After inBloom’s demise, advocates request “independent” privacy advocate

The state budget legislation passed four weeks ago ended New York’s partnership with inBloom, the controversial nonprofit dedicated to storing student data. It also created the position of a chief privacy officer at the state level.

Now, many of the privacy advocates and parents who protested the state’s relationship with inBloom want assurances about how the state will move forward with those new intiatives. Specifically, they are asking State Commissioner John King and the Board of Regents to appoint an “independent privacy advocate” to that position and to hold public hearings about the new data-sharing restrictions.

“The Commissioner, the Chancellor and the Regents must learn the lessons of inBloom,” Class Size Matters’ Leonie Haimson said in a statement.

Their full letter is below:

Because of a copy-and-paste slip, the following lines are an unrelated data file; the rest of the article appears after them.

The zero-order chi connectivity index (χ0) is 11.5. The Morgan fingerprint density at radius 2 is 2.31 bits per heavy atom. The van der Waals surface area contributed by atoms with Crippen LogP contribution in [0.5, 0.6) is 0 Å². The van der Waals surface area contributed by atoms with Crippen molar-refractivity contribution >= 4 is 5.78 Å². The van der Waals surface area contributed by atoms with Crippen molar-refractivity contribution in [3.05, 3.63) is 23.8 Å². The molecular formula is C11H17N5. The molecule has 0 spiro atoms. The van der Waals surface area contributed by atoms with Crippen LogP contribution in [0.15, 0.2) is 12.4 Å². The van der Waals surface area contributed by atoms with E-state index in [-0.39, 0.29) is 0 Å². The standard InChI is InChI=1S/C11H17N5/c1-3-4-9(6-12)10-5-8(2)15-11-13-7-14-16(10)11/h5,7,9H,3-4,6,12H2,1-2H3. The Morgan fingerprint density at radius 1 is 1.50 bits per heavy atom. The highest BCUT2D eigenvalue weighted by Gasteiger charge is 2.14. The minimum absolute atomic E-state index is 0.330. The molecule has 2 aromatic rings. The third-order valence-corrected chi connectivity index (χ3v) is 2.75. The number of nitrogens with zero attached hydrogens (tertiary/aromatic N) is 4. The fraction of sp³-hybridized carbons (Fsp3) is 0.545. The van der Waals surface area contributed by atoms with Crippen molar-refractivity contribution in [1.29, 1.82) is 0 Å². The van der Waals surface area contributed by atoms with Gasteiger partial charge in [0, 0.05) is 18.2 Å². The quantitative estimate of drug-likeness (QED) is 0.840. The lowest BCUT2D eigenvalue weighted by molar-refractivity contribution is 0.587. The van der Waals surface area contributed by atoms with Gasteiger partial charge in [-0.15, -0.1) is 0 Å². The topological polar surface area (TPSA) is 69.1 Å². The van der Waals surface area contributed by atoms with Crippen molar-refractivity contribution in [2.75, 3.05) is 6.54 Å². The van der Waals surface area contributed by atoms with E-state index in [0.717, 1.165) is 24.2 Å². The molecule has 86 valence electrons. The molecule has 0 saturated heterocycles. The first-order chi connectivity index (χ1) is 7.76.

To Commissioner King and the Board of Regents: For more than two years, since the state entered into a data-sharing agreement with inBloom, you have refused to notify the public, hold hearings, or even answer parents’ questions about your plans to disclose the personal information of their children to this corporation.  Your lack of respect for student privacy and parental concerns was also made clear by the fact New York was the last state among nine to sever its relationship to inBloom and the ONLY one in which a law had to be passed to do this. Now that inBloom is closing its doors and the new state law contains a range of new privacy protections, including a privacy officer who will develop a parent bill of rights, we urge you to demonstrate a new transparency and accountability by taking the following steps: 1-  Minimize the state’s collection and sharing of personal student data and maximize the opportunities for parental notification and consent; 2-  Appoint an independent privacy advocate as your privacy officer, rather than someone from inside the NYS Education Department or from the corporate world; 3-  Hold public hearings and elicit comments and suggestions from parents and other stakeholders as to the parent bill of rights and the regulations that will enact the new law, while also encouraging the public to submit their comments online and posting them; 4-  Appoint an advisory board of parents, advocates, educators, administrators and privacy experts to guide your work going forward and to provide independent oversight for the state’s P20 “cradle to the grave” student tracking system, that is designed to collect and link personal data on children from many state agencies; 5-  Immediately post any and all contracts in which the State is providing personal student data to vendors and other third parties– including your agreement with the PARCC consortium that is developing the new tests that will replace the state exams; 6-  These agreements should delineate exactly which data elements are being disclosed to third parties, what restrictions have been placed on their use, whether the third parties are barred from redisclosing the data without parental consent, what security and encryption protections are being used, and when the data will be destroyed. If you take the steps outlined above, it will help demonstrate a new acknowledgement on your part that parents have a legitimate interest in the privacy and security of their children, which must be respected rather than ignored. Sincerely yours, Leonie Haimson, Class Size Matters, New York City Tim Farley, founding member of NY State Allies for Public Education (NYSAPE) and Columbia County parent Mary Adams, RN, MPH, Rochester City School District parent and Rochester City School Board member Anna Shah, Parent; parent, Duchess Co., founder: Hudson Valley Parent-Educator Initiative; Co-founder HVACC; NYSAPE member Lisa Rudley, Ossining/Westchester County parent, Ossining Citizens For Schools, founding NYSAPE member Marla Kilfoyle Teacher, NBCT, BATs General Manager Sue Adler, City School District of Albany parent and School Board member Nancy K. Cauthen, NYC parent, steering committee member of Change the Stakes and NYSAPE Danielle Boudet, co-founder of Oneonta Area for Public Education & NYSAPE co-founder Deborah Abramson Brooks, Esq., parent, Nassau County, co-author, Children’s Data Protection and Privacy Petition Chris Cerrone, Springville/Erie County parent/educator, West New Yorkers for Public Education, founding NYSAPE member Jessica McNair, Oneida County parent, co-founder Opt Out Central NY, member NYSAPE Katie Zahedi, Principal, NYSAPE Melissa Barber, parent, Monroe County, founder of Rush-Henrietta parents against High Stakes Testing, NYSAPE Jeanette Deutermann, parent, Nassau County, Founder LI Opt Out, Co-Founder NYSAPE Bianca Tanis, Ulster County parent, Steering Member, Rethinking Testing Mid-Hudson, Co-founder, NYSAPE Lori Atkinson Griffin, Lewis County teacher and NYSAPE member Lisa Eggert Litvin, Co -President, Tracy Pyper, Vice President Advocacy, and the Hastings-on-Hudson PTSA Executive Board Nan Berke & Mary Beth Evans, co-chairs, Scarsdale Parent-Teacher Council Legislation Committee